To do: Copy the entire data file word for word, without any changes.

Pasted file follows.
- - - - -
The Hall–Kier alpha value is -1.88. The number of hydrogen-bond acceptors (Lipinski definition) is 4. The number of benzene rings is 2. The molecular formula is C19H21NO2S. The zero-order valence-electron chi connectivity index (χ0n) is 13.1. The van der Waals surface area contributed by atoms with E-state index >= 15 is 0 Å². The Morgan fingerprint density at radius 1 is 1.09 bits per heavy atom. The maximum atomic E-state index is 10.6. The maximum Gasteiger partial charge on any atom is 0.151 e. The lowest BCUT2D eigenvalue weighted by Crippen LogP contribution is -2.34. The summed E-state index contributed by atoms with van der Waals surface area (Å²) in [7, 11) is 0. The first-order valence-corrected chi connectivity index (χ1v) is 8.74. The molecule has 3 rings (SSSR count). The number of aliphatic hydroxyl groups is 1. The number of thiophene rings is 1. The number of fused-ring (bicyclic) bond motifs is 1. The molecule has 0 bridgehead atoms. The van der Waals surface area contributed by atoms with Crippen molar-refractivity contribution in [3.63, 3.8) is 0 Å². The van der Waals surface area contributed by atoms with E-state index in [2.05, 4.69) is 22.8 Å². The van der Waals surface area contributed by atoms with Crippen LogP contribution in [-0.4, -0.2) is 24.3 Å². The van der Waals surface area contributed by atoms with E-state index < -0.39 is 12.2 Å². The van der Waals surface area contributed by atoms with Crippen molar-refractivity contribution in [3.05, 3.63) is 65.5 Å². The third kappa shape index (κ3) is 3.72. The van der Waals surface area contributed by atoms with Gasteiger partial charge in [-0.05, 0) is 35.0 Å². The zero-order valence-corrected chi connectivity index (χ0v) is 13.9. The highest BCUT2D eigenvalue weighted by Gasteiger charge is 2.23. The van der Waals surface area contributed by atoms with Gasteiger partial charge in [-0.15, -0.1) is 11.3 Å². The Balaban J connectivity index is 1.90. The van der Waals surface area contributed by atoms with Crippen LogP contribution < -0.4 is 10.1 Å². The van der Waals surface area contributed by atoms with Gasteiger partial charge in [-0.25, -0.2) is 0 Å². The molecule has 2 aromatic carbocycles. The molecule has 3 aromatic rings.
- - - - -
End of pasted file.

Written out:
The Hall–Kier alpha value is -1.88. The number of hydrogen-bond acceptors (Lipinski definition) is 4. The number of benzene rings is 2. The molecular formula is C19H21NO2S. The zero-order valence-electron chi connectivity index (χ0n) is 13.1. The van der Waals surface area contributed by atoms with E-state index >= 15 is 0 Å². The Morgan fingerprint density at radius 1 is 1.09 bits per heavy atom. The maximum atomic E-state index is 10.6. The maximum Gasteiger partial charge on any atom is 0.151 e. The lowest BCUT2D eigenvalue weighted by Crippen LogP contribution is -2.34. The summed E-state index contributed by atoms with van der Waals surface area (Å²) in [7, 11) is 0. The first-order valence-corrected chi connectivity index (χ1v) is 8.74. The molecule has 3 rings (SSSR count). The number of aliphatic hydroxyl groups is 1. The number of thiophene rings is 1. The number of fused-ring (bicyclic) bond motifs is 1. The molecule has 0 bridgehead atoms. The van der Waals surface area contributed by atoms with Crippen molar-refractivity contribution in [3.63, 3.8) is 0 Å². The van der Waals surface area contributed by atoms with E-state index in [2.05, 4.69) is 22.8 Å². The van der Waals surface area contributed by atoms with Crippen LogP contribution in [-0.4, -0.2) is 24.3 Å². The van der Waals surface area contributed by atoms with E-state index < -0.39 is 12.2 Å². The van der Waals surface area contributed by atoms with Crippen molar-refractivity contribution in [3.05, 3.63) is 65.5 Å². The third kappa shape index (κ3) is 3.72. The van der Waals surface area contributed by atoms with Gasteiger partial charge in [-0.05, 0) is 35.0 Å². The zero-order valence-corrected chi connectivity index (χ0v) is 13.9. The highest BCUT2D eigenvalue weighted by Gasteiger charge is 2.23. The van der Waals surface area contributed by atoms with Gasteiger partial charge in [-0.15, -0.1) is 11.3 Å². The Balaban J connectivity index is 1.90. The van der Waals surface area contributed by atoms with Crippen LogP contribution < -0.4 is 10.1 Å². The van der Waals surface area contributed by atoms with Gasteiger partial charge in [-0.25, -0.2) is 0 Å². The molecule has 2 aromatic carbocycles. The molecule has 3 aromatic rings.